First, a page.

"I would like finally to mention another key expression of the “secret” which has become justly famous: “my Immaculate Heart will triumph”. What does this mean? The Heart open to God, purified by contemplation of God, is stronger than guns and weapons of every kind. The fiat of Mary, the word of her heart, has changed the history of the world, because it brought the Saviour into the world—because, thanks to her Yes, God could become man in our world and remains so for all time. The Evil One has power in this world, as we see and experience continually; he has power because our freedom continually lets itself be led away from God. But since God himself took a human heart and has thus steered human freedom towards what is good, the freedom to choose evil no longer has the last word. From that time forth, the word that prevails is this: “In the world you will have tribulation, but take heart; I have overcome the world” (Jn 16:33). The message of Fatima invites us to trust in this promise." 
Here in the archives, we have a commemoration of the 25th anniversary of the crowning of Our Lady of Fatima as Queen of the World:

"Since after long and careful consideration we have come to the conclusion that great benefits will accrue to the church if that solidly established truth were to shine forth even more clearly to all, like a bright light placed on its pedestal, we, by our apostolic power, decree and institute the feast of Mary as Queen to be celebrated throughout the entire world every year... And likewise we command that on that same day there be renewed the consecration of the human race to the Immaculate Heart of the Blessed Virgin Mary, upon this there is founded a great hope that there may arise an era of happiness that will rejoice in the triumph of religion and in Christian peace. - Pius XII

PO CO16.19


Archbishop Pocock Fonds

PO CO16.19


Archbishop Pocock Fonds

This weekend, as we remember Francisco and Jacinta, Our Lady of Fatima, and our mothers, we can say this prayer as found above:

O Mary, who performed a miracle at Fatima so that all might believe, Cause us to believe!
O Mary, who gave to the world at Fatima a message of hope, Fill us with hope!
O Mary, who offered to the world at Fatima your Immaculate Heart full of grace and love, Fill us with grace and love!
O Mary, crowned at Fatima by Pius XII as Queen of the World, Be our Queen!
O Mary, proclaimed by Pope Paul as the Mother of the Church, Be our Mother!
O Mary, who promised at Fatima a period of peace to all men, Keep your promise now! Obtain peace in our families, in our nation, in the world. Amen.

Friday, 5 May 2017

Lights, Camera, Action!

Yesterday marked the 90th anniversary of the filing of the official Articles of Incorporation for the Academy of Motion Picture Arts and Sciences. It seems only appropriate, therefore, to feature records in our collection relating to motion pictures. So make some popcorn, sit back, and enjoy the blog!

The general manager of The National Exploitation Co., W. J. Benedict, was excited to inform Archbishop McNeil about the showing of the film His Holiness: Pope Pius XI and scenes of the 26th International Eucharistic Congress in Rome at the Royal Alexandra Theatre in May 1923. He requested that the announcement be made at Sunday mass and at parochial schools to ensure that adults and children alike could enjoy the films. Note that the letterhead is specifically designed for the show.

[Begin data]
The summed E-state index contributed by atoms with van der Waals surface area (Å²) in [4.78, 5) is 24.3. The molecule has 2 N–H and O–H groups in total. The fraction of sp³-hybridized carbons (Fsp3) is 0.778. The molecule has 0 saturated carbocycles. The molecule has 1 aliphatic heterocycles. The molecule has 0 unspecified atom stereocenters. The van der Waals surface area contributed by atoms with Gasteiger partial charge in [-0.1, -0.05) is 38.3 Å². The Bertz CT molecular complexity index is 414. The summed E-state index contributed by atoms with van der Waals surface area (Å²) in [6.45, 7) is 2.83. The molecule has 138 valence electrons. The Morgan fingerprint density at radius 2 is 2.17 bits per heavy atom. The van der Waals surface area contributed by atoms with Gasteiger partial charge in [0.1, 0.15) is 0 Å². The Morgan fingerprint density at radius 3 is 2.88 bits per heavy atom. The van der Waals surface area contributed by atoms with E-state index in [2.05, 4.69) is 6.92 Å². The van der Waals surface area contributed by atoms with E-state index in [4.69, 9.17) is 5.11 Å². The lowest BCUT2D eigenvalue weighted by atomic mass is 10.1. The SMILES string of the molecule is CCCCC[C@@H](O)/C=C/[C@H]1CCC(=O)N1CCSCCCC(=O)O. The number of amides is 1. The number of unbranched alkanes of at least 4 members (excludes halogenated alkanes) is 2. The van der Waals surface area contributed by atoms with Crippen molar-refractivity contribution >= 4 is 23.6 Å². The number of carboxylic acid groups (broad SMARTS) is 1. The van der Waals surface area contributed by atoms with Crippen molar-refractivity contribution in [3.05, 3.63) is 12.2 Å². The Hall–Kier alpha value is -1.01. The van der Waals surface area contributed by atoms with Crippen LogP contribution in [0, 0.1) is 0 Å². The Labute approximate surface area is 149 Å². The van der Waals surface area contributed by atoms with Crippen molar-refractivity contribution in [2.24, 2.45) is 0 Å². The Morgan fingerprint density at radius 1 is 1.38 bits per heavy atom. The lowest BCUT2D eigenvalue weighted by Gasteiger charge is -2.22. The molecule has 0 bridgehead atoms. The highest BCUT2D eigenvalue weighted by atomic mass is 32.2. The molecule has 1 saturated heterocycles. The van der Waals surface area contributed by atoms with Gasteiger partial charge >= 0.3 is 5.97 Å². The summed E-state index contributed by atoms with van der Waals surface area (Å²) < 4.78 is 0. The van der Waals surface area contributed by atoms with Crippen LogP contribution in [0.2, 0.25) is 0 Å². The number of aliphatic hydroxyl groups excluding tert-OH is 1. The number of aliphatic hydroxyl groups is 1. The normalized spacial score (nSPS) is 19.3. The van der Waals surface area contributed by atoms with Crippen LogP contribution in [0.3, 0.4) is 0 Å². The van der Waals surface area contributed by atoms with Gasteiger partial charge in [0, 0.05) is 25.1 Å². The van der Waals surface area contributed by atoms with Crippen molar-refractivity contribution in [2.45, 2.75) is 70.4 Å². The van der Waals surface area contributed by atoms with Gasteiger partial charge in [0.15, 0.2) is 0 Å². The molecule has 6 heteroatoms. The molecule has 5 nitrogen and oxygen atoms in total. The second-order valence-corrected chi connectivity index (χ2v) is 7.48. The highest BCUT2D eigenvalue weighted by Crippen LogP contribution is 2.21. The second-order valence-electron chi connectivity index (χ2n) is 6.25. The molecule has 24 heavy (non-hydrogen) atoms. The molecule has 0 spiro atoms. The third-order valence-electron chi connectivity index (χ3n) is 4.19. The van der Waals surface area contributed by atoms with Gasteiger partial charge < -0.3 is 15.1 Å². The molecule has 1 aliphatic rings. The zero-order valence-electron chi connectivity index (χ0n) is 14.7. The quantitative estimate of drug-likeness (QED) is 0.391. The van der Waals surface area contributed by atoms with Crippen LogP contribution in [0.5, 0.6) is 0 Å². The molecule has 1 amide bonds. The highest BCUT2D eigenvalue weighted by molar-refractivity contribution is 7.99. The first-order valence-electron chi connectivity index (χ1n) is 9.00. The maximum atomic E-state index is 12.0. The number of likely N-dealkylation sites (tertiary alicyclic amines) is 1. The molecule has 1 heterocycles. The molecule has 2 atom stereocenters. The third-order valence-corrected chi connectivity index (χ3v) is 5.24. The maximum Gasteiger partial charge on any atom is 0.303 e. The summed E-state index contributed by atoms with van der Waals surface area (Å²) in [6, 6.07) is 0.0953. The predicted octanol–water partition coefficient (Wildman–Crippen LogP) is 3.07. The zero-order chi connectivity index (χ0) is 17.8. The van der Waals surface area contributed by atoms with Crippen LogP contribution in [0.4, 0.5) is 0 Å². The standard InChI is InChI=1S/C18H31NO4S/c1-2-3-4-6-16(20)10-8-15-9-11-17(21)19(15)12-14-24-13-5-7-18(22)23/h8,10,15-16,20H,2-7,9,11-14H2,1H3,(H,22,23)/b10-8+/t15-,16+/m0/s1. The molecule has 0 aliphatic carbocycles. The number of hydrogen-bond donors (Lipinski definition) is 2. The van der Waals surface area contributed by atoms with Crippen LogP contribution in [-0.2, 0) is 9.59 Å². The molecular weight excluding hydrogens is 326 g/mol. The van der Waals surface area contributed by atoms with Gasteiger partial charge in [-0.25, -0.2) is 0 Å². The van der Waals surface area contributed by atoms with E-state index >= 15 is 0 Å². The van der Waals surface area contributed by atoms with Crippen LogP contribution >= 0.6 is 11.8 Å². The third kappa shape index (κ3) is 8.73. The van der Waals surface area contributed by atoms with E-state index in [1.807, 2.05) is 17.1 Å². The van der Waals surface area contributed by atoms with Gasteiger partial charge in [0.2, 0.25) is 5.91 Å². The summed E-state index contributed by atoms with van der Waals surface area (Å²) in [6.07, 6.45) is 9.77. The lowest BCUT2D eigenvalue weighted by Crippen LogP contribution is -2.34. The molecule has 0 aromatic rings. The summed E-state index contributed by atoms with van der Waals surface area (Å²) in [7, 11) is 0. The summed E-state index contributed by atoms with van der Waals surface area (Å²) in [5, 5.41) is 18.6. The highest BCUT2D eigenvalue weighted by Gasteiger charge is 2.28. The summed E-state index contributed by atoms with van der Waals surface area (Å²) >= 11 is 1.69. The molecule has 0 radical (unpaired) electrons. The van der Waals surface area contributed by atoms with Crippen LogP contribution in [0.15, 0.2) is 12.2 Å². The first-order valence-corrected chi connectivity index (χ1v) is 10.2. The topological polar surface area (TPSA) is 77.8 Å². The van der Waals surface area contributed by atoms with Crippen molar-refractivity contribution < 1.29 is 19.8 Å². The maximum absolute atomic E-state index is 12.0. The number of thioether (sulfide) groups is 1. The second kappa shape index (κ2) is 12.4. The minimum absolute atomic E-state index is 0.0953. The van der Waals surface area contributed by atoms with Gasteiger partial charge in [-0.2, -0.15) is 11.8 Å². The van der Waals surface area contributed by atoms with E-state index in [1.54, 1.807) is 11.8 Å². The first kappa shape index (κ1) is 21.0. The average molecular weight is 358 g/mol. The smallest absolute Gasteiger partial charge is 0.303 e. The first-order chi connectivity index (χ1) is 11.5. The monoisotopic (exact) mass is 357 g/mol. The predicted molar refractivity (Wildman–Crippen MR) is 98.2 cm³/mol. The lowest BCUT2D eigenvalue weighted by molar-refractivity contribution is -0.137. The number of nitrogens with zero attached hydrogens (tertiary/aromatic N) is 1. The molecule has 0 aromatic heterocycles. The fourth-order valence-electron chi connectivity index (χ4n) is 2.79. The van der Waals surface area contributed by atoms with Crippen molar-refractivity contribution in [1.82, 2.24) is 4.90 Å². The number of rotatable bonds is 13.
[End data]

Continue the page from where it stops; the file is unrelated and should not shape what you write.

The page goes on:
Letter from W. J. Benedict to Abp. McNeil,
May 12, 1923

MN AH12.55
Archbishop McNeil fonds

In 1927, a film of the 28th International Eucharistic Congress in Chicago was shown at Massey Hall. Rev. T. J. Manley wrote to the Department of the Treasurer of Ontario asking for an exemption from the amusement tax, which was (and, in some provinces, it seems still is) a tax applied to motion pictures, theatre performances, etc., that was brought in as a war measure. Exemptions could be made for charitable, educational, or religious purposes, as long as receipts were provided. Provincial Treasurer J. D. Monteith informed Rev. Manley that his request had been granted. The proof was sent to the Amusement Tax Office after the showing.

Letter from J. D. Monteith to Abp. McNeil,
March 7, 1927

MN AH16.39A
Archbishop McNeil fonds

Letter from the Archbishop's Residence to Thomas Scott at the Amusement Tax Office,
April 23, 1927

MN AH16.176
Archbishop McNeil fonds

The effect of motion pictures on viewers has long been a topic of conversation, since the content of certain films is sometimes considered controversial. O. J. Silverthorne, chairman of the Motion Picture Censorship and Theatre Inspection Branch of the Treasury Department of Ontario, sent then-Archbishop McGuigan a copy of the annual report of the branch. In his letter, Silverthorne alluded to a particular discussion of interest.

Letter from O. J. Silverthorne to then-Abp. McGuigan,
June 2, 1945

MG SO06.247
Cardinal McGuigan fonds

M. E. Bruce, president of Picture Service Limited, wrote to Archbishop McNeil about the cost and distribution of his company's film, Sacrifice of the Mass. Approximately $3,000 was invested in the early 1920s, which is almost $42,360 today.

Letter from Muriel E. Bruce to Abp. McNeil,
October 4, 1922

MN AH11.30
Archbishop McNeil fonds

In 1936, Pope Pius XI wrote an encyclical, Vigilanti Cura, on motion pictures to the Archbishops and Bishops of the United States. It was sent to the archbishop with a cover letter.

Copy of a cover letter from Abp. Pizzardo to then-Abp. McGuigan,
July 6, 1936

MG RC188.03
Cardinal McGuigan fonds

Encyclical letter on motion pictures of Pope Pius XI,
promulgated on June 29, 1936

MG PS118.01
Cardinal McGuigan fonds

From page 10:

"Everyone knows what damage is done to the soul by bad motion pictures. They are occasions of sin; they seduce young people along the ways of evil by glorifying the passions; they show life under a false light; they cloud ideals; they destroy pure love, respect for marriage, affection for the family. They are capable also of creating prejudices among individuals and misunderstandings among nations, among social classes, among entire races.

On the other hand, good motion pictures are capable of exercising a profoundly moral influence upon those who see them. In addition to affording recreation, they are able to arouse noble ideals of life, to communicate valuable conceptions, to impart a better knowledge of the history and the beauties of the Fatherland and of other countries, to present truth and virtue under attractive forms, to create, or at least to favor understanding among nations, social classes and races, to champion the cause of justice, to give new life to the claims of virtue, and to contribute positively to the genesis of a just social order in the world."